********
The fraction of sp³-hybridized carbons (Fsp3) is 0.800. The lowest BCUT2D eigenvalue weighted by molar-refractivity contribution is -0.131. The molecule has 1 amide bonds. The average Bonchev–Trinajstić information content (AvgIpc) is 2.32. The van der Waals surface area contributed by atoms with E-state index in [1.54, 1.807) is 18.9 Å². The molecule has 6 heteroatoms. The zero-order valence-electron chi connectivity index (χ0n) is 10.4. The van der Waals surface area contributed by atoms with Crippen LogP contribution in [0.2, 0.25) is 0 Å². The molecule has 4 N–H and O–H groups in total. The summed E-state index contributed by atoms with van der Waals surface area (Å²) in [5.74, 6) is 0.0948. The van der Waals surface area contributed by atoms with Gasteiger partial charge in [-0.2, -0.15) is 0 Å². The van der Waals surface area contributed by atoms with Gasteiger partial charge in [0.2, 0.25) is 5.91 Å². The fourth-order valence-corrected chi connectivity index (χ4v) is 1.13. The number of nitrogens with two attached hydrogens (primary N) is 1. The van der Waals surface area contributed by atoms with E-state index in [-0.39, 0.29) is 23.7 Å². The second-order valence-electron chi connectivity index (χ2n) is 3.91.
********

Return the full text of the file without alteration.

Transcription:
The fraction of sp³-hybridized carbons (Fsp3) is 0.800. The lowest BCUT2D eigenvalue weighted by molar-refractivity contribution is -0.131. The molecule has 1 amide bonds. The average Bonchev–Trinajstić information content (AvgIpc) is 2.32. The van der Waals surface area contributed by atoms with E-state index in [1.54, 1.807) is 18.9 Å². The molecule has 6 heteroatoms. The zero-order valence-electron chi connectivity index (χ0n) is 10.4. The van der Waals surface area contributed by atoms with Crippen LogP contribution in [0.2, 0.25) is 0 Å². The molecule has 4 N–H and O–H groups in total. The summed E-state index contributed by atoms with van der Waals surface area (Å²) in [5.74, 6) is 0.0948. The van der Waals surface area contributed by atoms with Gasteiger partial charge in [-0.2, -0.15) is 0 Å². The van der Waals surface area contributed by atoms with Gasteiger partial charge in [0.2, 0.25) is 5.91 Å². The fourth-order valence-corrected chi connectivity index (χ4v) is 1.13. The number of nitrogens with two attached hydrogens (primary N) is 1. The van der Waals surface area contributed by atoms with E-state index in [-0.39, 0.29) is 23.7 Å². The second-order valence-electron chi connectivity index (χ2n) is 3.91.